Presbyterians of the Past

Apologetics, Peace, Purity, and Confessionalism

Apologetics: Covenantal, Not Classical” was one of the lectures delivered by Scott Oliphint during Reformed Forum’s recent Reformation 500 conference. I found the seventy-seven-minute-long lecture thorough and beneficial. Since all truth is God’s truth even those who differ with his perspective could benefit from his teaching. Given the title of his discourse some of its content likely came from his book, Covenantal Apologetics, 2013.

The apologetics debate between Van Til’s students, holders of Covenantal Apologetics, and the proponents of Classical Apologetics has been going on for a number of years. As with any subject that produces differing views, the Classical-Covenantal discussion has some supporters on both sides who are less than gracious in their polemics as they fail to apply the principle of the church’s peace while they pursue its purity. This article is really not a review of Scott Oliphint’s lecture but is instead an appeal to learn from a handful of words he stated about five minutes into the video. The central thrust of his presentation is a critique of R.C. Sproul and John Gerstner’s book, Classical Apologetics, 1984. He mentioned that it had been several years since he first read the book, so he thought he was due for a re-read and additional analysis. Note that John Gerstner passed away in 1996.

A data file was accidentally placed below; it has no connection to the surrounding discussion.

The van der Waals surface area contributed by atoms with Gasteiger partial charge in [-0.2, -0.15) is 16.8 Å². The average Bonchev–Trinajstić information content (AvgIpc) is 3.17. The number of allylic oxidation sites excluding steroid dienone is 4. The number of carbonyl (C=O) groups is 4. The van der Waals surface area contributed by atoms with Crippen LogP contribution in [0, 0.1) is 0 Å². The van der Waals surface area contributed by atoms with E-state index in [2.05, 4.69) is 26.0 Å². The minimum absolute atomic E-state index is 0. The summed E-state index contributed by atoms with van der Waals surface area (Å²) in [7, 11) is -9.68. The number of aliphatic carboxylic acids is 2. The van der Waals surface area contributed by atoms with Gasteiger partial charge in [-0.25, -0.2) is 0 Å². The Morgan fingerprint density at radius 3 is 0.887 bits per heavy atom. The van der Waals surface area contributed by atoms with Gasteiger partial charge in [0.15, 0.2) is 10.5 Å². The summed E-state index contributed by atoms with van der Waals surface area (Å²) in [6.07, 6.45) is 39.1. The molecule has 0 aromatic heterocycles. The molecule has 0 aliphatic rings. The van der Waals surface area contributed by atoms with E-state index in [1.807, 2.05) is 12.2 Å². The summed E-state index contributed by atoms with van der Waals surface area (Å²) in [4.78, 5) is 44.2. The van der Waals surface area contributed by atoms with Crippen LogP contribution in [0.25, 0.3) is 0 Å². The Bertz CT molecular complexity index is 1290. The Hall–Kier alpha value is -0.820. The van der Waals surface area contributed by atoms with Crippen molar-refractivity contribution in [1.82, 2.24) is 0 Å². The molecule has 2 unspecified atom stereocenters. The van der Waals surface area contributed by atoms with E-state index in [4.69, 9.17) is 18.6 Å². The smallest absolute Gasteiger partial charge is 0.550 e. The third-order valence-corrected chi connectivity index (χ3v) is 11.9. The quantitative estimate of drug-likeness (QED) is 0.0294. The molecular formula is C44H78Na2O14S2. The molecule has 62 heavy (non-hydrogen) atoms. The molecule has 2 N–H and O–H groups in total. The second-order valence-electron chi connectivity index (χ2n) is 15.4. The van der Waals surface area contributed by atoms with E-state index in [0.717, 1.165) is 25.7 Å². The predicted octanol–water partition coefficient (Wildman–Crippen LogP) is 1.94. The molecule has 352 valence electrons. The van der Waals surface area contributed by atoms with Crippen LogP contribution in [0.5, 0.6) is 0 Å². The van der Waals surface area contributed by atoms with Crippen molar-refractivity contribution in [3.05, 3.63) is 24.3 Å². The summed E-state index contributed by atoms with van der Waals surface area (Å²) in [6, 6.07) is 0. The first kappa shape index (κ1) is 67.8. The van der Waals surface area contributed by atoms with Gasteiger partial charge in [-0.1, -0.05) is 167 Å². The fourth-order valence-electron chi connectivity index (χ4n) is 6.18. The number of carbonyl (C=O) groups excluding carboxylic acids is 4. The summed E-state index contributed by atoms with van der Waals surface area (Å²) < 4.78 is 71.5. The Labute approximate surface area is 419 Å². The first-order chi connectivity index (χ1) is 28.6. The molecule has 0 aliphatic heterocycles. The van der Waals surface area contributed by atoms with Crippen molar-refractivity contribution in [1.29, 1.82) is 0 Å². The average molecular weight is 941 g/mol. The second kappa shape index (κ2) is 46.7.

I consider R.C. Sproul a friend, a friend of the Reformed faith, and one of the ablest communicators of that faith over the past forty plus years. R.C. does not wear a black hat, but like all of us he wears a gray hat tainted with elements that tinge the white purity of the theology that we all hold together. So this is not, we are the good guys, they are the bad guys. This is a let us sit down over coffee and discuss this.

Such an introduction is not always provided for discourses or in written works on subjects that tend to polarization, so Dr. Oliphint’s acknowledgement of the considerable common theological interests and commitments that he and Dr. Sproul enjoy is refreshing. It has been several years since I read Classical Apologetics, but as I remember it the authors began their critique with a gracious recognition of the importance of VanTil’s work and their appreciation of some of his thought. When Christians differ but consider themselves friends it exemplifies “how good and pleasant it is when brothers dwell in unity” (Psalm 1331:1). Of course, Oliphint and Sproul possibly have their moments when they get hot under the collar as their patience and control of the flesh wanes, but as temptation is suppressed they are concerned for the peace of the church as well as its purity. Oliphint said the ground of their unity is “the Reformed faith” which is “the theology that we all hold together.” The Reformed faith they have in common is defined by the documents of the Westminster Assembly because Dr. Sproul is a Presbyterian Church in America (PCA) teaching elder and Dr. Olilphint is an Orthodox Presbyterian Church (OPC) minister. Those who are critical of confessions will sometimes call them divisive, but the fundamental purpose of a confession is to unite Christians in their common essential doctrine as they worship, glorify, and enjoy God.